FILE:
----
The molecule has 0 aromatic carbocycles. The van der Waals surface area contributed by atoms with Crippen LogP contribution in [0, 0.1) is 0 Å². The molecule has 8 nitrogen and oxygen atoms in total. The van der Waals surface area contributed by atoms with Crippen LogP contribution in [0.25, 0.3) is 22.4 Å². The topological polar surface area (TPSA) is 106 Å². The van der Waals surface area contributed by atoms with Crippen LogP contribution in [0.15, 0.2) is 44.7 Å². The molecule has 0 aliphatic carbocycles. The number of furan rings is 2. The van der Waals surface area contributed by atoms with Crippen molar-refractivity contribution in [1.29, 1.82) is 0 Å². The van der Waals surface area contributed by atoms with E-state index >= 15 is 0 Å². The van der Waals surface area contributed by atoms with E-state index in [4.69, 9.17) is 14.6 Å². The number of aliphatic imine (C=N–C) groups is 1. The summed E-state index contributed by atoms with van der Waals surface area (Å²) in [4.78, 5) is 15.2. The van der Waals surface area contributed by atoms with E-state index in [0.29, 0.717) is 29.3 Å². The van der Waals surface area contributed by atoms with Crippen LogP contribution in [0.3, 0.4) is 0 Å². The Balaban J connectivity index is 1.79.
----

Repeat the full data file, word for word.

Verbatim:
The molecule has 0 aromatic carbocycles. The van der Waals surface area contributed by atoms with Crippen LogP contribution in [0, 0.1) is 0 Å². The molecule has 8 nitrogen and oxygen atoms in total. The van der Waals surface area contributed by atoms with Crippen LogP contribution in [0.25, 0.3) is 22.4 Å². The topological polar surface area (TPSA) is 106 Å². The van der Waals surface area contributed by atoms with Crippen LogP contribution in [0.15, 0.2) is 44.7 Å². The molecule has 0 aliphatic carbocycles. The number of furan rings is 2. The van der Waals surface area contributed by atoms with Crippen molar-refractivity contribution in [1.29, 1.82) is 0 Å². The van der Waals surface area contributed by atoms with E-state index >= 15 is 0 Å². The van der Waals surface area contributed by atoms with E-state index in [4.69, 9.17) is 14.6 Å². The number of aliphatic imine (C=N–C) groups is 1. The summed E-state index contributed by atoms with van der Waals surface area (Å²) in [4.78, 5) is 15.2. The van der Waals surface area contributed by atoms with E-state index in [0.29, 0.717) is 29.3 Å². The van der Waals surface area contributed by atoms with Crippen LogP contribution in [0.3, 0.4) is 0 Å². The Balaban J connectivity index is 1.79.